Recent advances: combine agents to treat itch in atopic dermatitis.
Until recently, inflammation was thought to be primarily responsible for itch. Now, new pathophysiologic research suggests that there is "cross talk" between the stratum corneum and the nervous system. Damage to the skin barrier induces secretion of a variety of chemical mediators and neuropeptides, which in turn induces small nerve fibers to transmit itch. Both central and peripheral itch-specific fibers have been identified, which suggests that the process is independent of pain.
Intervention at various points could arrest the process and thereby alleviate itch. "These findings will lead to selective topical and systemic treatments for itch," said Dr. Yosipovitch of the departments of dermatology and neuroscience at Wake Forest University, Winston-Salem, N.C.
There are now several avenues of approach, Dr. Yosipovitch said:
* Drugs that target the nervous system centrally to reduce itch intensity and peripherally to inhibit itch transmission.
* Anti-inflammatories, including immunomodulators and agents that block neuropeptide receptors.
* Moisturizers, particularly the ceramide-dominants.
* Combination therapy.
For mild to moderate itch, topical steroids, tacrolimus, topical salicylates, moisturizers of various kinds including ceramide-dominants are all options, either alone or in combination. Use of agents that contain both moisturizers and topical antipruritics (such as pramoxine) or topical aspirin and salicylates with topical steroids, may be especially useful.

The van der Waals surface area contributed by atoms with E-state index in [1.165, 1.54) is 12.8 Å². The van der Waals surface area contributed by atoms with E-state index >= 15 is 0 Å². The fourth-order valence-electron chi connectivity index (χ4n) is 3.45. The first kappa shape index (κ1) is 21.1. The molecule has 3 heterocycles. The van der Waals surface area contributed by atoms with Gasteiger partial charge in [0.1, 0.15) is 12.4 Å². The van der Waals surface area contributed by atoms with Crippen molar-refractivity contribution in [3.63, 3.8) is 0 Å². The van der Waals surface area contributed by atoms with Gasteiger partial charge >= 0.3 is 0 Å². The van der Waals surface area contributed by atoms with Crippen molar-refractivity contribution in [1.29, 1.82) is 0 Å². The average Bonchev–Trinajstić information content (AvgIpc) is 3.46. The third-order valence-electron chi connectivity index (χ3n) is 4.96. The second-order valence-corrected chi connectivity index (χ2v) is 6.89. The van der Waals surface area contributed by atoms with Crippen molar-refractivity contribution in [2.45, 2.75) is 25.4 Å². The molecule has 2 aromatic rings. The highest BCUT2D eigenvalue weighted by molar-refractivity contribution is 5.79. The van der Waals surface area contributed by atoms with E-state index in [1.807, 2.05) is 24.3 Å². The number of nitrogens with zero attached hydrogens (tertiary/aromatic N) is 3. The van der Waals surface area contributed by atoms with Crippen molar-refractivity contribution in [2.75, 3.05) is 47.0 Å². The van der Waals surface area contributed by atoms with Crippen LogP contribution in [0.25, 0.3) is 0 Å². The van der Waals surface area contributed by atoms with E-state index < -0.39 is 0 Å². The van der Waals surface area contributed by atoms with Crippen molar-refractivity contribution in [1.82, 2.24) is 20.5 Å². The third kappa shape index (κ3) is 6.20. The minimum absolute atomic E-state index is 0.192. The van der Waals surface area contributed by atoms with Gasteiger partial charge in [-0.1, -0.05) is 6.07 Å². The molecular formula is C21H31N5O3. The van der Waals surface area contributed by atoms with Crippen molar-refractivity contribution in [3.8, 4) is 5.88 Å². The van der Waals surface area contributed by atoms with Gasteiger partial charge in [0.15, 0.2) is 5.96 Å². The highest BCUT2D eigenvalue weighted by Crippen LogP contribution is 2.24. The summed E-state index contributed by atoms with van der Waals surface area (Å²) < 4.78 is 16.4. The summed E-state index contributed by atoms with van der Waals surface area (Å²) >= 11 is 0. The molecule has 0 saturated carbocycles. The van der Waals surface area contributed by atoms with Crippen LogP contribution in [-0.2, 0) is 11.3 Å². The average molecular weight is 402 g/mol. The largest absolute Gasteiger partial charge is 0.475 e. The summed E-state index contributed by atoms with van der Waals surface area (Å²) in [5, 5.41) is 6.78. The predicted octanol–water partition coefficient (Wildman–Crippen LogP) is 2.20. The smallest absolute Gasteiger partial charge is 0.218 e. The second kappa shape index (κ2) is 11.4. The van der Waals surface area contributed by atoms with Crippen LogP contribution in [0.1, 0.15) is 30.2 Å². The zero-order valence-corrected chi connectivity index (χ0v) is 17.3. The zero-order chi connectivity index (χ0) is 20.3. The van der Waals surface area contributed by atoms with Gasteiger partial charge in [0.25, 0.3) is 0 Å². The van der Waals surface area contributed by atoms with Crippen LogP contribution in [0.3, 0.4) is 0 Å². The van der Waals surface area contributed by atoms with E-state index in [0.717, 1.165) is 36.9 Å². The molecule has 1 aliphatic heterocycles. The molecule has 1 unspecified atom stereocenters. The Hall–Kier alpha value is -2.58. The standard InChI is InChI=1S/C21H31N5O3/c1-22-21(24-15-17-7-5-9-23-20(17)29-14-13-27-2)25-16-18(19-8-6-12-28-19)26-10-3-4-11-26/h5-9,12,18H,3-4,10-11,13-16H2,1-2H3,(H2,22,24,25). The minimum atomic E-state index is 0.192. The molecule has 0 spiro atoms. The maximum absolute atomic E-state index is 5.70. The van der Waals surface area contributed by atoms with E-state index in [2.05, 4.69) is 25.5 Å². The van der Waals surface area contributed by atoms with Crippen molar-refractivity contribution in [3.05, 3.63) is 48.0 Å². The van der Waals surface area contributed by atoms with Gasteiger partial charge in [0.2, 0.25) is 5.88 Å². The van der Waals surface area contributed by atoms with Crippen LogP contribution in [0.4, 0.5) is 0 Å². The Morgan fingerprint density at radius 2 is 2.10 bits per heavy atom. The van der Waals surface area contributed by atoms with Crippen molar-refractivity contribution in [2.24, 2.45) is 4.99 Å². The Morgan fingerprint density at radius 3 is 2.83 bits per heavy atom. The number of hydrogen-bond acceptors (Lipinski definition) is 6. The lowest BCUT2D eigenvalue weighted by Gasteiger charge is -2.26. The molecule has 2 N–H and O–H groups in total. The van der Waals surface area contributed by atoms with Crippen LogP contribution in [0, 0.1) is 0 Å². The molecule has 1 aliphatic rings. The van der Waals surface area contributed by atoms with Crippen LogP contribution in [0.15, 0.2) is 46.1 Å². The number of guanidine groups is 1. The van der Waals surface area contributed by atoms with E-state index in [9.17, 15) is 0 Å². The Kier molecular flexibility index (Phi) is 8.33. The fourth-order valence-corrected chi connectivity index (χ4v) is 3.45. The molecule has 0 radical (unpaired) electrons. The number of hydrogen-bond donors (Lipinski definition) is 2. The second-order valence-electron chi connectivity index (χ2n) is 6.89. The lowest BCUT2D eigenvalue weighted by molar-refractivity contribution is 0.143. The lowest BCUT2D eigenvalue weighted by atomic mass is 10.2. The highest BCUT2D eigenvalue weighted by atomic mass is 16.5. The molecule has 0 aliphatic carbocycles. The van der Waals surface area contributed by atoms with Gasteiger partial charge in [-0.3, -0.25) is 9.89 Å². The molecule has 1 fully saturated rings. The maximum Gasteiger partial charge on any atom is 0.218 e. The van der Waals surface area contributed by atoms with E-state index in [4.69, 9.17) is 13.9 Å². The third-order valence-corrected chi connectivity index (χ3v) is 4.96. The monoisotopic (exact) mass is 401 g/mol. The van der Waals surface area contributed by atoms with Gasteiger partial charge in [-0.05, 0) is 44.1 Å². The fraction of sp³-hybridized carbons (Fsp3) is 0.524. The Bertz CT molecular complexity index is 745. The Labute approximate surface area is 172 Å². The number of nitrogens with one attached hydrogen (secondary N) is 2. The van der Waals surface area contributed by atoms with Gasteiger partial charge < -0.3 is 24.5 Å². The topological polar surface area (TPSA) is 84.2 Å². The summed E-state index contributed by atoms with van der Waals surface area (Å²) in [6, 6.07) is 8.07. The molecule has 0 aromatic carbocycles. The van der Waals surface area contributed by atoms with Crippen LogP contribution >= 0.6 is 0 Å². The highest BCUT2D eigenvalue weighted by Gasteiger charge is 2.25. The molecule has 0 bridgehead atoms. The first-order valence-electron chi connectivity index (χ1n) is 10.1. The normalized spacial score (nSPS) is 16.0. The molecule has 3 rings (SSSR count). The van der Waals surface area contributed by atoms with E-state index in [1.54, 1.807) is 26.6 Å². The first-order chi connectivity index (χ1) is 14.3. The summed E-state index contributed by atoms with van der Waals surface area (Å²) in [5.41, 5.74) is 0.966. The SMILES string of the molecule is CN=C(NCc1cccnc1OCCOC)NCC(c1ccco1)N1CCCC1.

Topical salicylates are extremely effective in reducing itch, but have not been widely used for that purpose in the United States, as they have in Europe.
"Topical salicylates are underused in this country.... I use them often," Dr. Yosipovitch remarked.
For patients with severe nocturnal itch, consider adding mirtazapine (Remeron). In a study of 15 patients aged 12 years and older with atopic eczema, prurigo nodularis, or lichen simplex chronicus, 15 mg at bedtime significantly reduced itch intensity, with 80% of patients reporting improved sleep and overall quality of life. The agent, a noradrenergic and specific serotonergic antidepressant, is also an antihistamine.
Side effects include dry mouth, sedation, appetite stimulation, and weight gain, but not sexual dysfunction. "It's one of those safe drugs when compared with other antidepressants," he said.
Severe flare-ups or erythrodermic forms of itch may also respond to mirtazapine at night, along with wet-wrap therapy, which involves applying a topical steroid plus a moisturizer to the skin, then swaddling the patient first in a wet pajama and then a dry one. "It feels odd, but it works," he noted.
For patients who have prurigo nodularis, thalidomide may be particularly effective as an antipruritic. The agent acts as both a central nervous system depressant and an anti-inflammatory. In a study of 11 patients with various types of itch, 200 mg of thalidomide a night for 2 nights significantly reduced the itch in the prurigo patients, but less so in those with generalized atopic eczema (Acta. Derm. Venereol. 80:24-25, 2000).
Unfortunately, thalidomide is extremely expensive and notoriously teratogenic. "At this point, I wouldn't recommend it for general atopic eczema. Hopefully safer derivatives will be developed soon," he said.
Dr. Yosipovitch is a consultant for Fujisawa Healthcare Inc., which markets tacrolimus under the trade name Protopic.
BY MIRIAM E. TUCKER
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|Title Annotation:||Focus on Skin Disorders|
|Author:||Tucker, Miriam, E.|
|Publication:||Internal Medicine News|
|Date:||Apr 1, 2004|
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